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what is 4" dai length

what is the 4" dai length

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Suggested Questions And Answer :

what is 4" dai length

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What is the diameter of a spiral coil of .65265 inch diameter pipe 100 feet long?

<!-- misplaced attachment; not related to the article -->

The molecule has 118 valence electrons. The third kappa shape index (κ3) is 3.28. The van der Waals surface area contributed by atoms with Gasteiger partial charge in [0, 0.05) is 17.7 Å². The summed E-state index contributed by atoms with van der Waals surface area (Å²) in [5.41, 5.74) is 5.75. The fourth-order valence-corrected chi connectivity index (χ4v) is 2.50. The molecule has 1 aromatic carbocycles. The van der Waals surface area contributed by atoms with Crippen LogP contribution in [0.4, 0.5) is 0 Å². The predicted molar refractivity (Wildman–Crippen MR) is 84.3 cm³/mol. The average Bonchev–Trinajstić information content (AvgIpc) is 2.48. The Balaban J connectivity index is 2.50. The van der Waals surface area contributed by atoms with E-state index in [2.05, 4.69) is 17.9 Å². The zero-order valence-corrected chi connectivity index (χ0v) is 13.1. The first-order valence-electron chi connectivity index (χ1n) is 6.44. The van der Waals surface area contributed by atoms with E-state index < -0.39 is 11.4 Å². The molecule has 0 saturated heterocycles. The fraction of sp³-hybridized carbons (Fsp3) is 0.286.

The equation of a spiral in polar coordinates has the general form r=A+Bø, where A is the starting radius of the spiral and B is a factor governing the growth of the spiral outwards. For example, if B=0, there is no outward growth and we just have a circle of radius A. A horizontal line length A represents the initial r, and the angle ø is the angle between r and this horizontal line. So r increases in length as ø increases (this angle is measured in radians where 2(pi) radians = 360 degrees, so 1 radian is 180/(pi)=57.3 degrees approximately.) If B=1/2 and A=5", for example, the minimum radius would be 5" when ø=0. When ø=2(pi) (360 degrees), r=5+(pi), or about 8.14". This angle would bring r back to the horizontal position, but it would be 8.14" instead of the initial 5". At ø=720 degrees, the horizontal line would increase by a further 3.14". Everywhere on the spiral the spiral arms would be 3.14" apart. What would B be if the spiral arms were 0.65625" apart? 2(pi)B=0.65625, so B=0.65625/(2(pi))=0.10445". The equation of the spiral is r=5+0.10445ø. To calculate the length of the spiral we have two possible ways: an approximate value based on the similarity between concentric circles and a spiral; or an accurate value obtainable through calculus. The approximate way is to add together the circumferences of the concentric circles: L=2(pi)(5+(5+0.65625)+...+(5+0.65625N)) where L=spiral length and N is the number of turns. L=2(pi)(5N+0.65625S) where S=0+1+2+3+...+(N-1)=N(N-1)/2. This formula arises from the fact that the first and last terms (0, N-1) the second and penultimate terms (1, N-2) and so on add up to N-1. So, for example, if N were 10 we would have (0+9)+(1+8)+(2+7)+(3+6)+(4+5)=5*9=45=10*9/2. If N were 5 we would have 0+1+2+3+4=10=(0+4)+(1+3)+2=5*4/2. L=12*100 inches. L=1200=2(pi)(5N+0.65625N(N-1)/2)=(pi)N(10+0.65625(N-1))=(pi)N(9.34375+0.65625N). If the external radius is r1 and the internal radius is r then the thickness of the spiral is r1-r and since 0.65625 is the gap between the spiral arms N=(r1-r)/0.65625. N is an integer, but, since it is unlikely that this equation would actually produce an integer we would settle for the nearest integer. If we solve this equation for N, we can deduce the external radius and diameter of the spiral: N(9.34375+0.65625N)=1200/(pi)=381.97; 0.65625N^2+9.34375N-381.97=0 and N=(-9.34375+sqrt(1089.98))/1.3125=18 (nearest integer). This means that there are 18 turns of the spiral to make the total length about 100 feet. If X is the final external diameter of the coiled pipe and the internal radius is 5" (the minimum allowable) then X/2 is the external radius, so N=((X/2)-5)/0.65625. We found N=18 so we can find X: X=2*(0.65625*18+5)=33.625in. Solution using calculus Using calculus, we can work out the relationship between the length of the spiral and other parameters. We start with any polar equation r(ø) and a picture: draw a line representing a general value of r. At a small angle dø to this line we draw another line a little bit longer, length r+dr. Now we join the ends together to make a narrow-angled triangle AOB where angle AOB=dø and AB=ds, the small section of the curve. In the triangle AO is length r and BO is length r+dr. If we mark the point C along BO so that CO is length r, the same as AO, we have an isosceles triangle COA. Because the apex angle is small, CA=rdø, the length of the arc of the sector. In triangle ABC, CB=dr, AB=ds and CA=rdø. By Pythagoras, AB^2=CB^2+CA^2, that is, ds^2=dr^2+r^2dø^2, because angle BCA is a right angle as dø tends to zero. The length of the curve is the result of adding the tiny ds values together between limits of r or ø. We can write ds=sqrt(dr^2+r^2dø^2). If we divide both sides by dr, we get ds/dr=sqrt(1+(rdø/dr)^2) so s=integral(sqrt(1+(rdø/dr)^2)dr, where s is the length of the curve. The integral is definite if we define the limits of r. For our spiral we have r=A+Bø, making ø=(r-A)/B and B=p/(2(pi)), where p is the diameter of the pipe=0.65625", so we can substitute for ø in the integral and the limits for r are A to X/2, where A is the inner radius (A=5") and X/2 is the outer radius. dø/dr=2(pi)/p, a constant=9.57 approx. s=integral(sqrt(1+(2(pi)r/p)^2)dr) between limits r=A to X/2. After the integral is calculated, we solve for X putting s=1200". The expression (2(pi)r/p)^2 is large compared to 1, so s=integral((2(pi)r/p)dr) approximately and s=[(pi)r^2/p] (r=A to X/2); therefore, since we know s=1200, we can write ((pi)/p)(X^2/4-A^2)=1200. Therefore X=2sqrt(1200p/(pi))+A^2)=33.21". Compare this answer with the one we got before and we can see they are close. [We could get a formal solution to the integral, using hyperbolic trigonometric or other logarithmic functions, but such a solution would make it very difficult or tedious to solve for X, since X would appear in logarithmic expressions and in other expressions making it difficult or impossible to isolate X. For example, the next term in the expansion of the integral would be (p/(4(pi))ln(X/2A), having a value of about 0.06. It is anticipated, therefore, that an approximation would be sufficient in this problem with the given figures.] We can feel justified in using the formula for finding the length of pipe, L, when X=6'=72": L=((pi)/p)(1296-25)=6084.52"=507' approximately. This length of pipe would hold 507/100*0.96 gallons=4.87 gallons.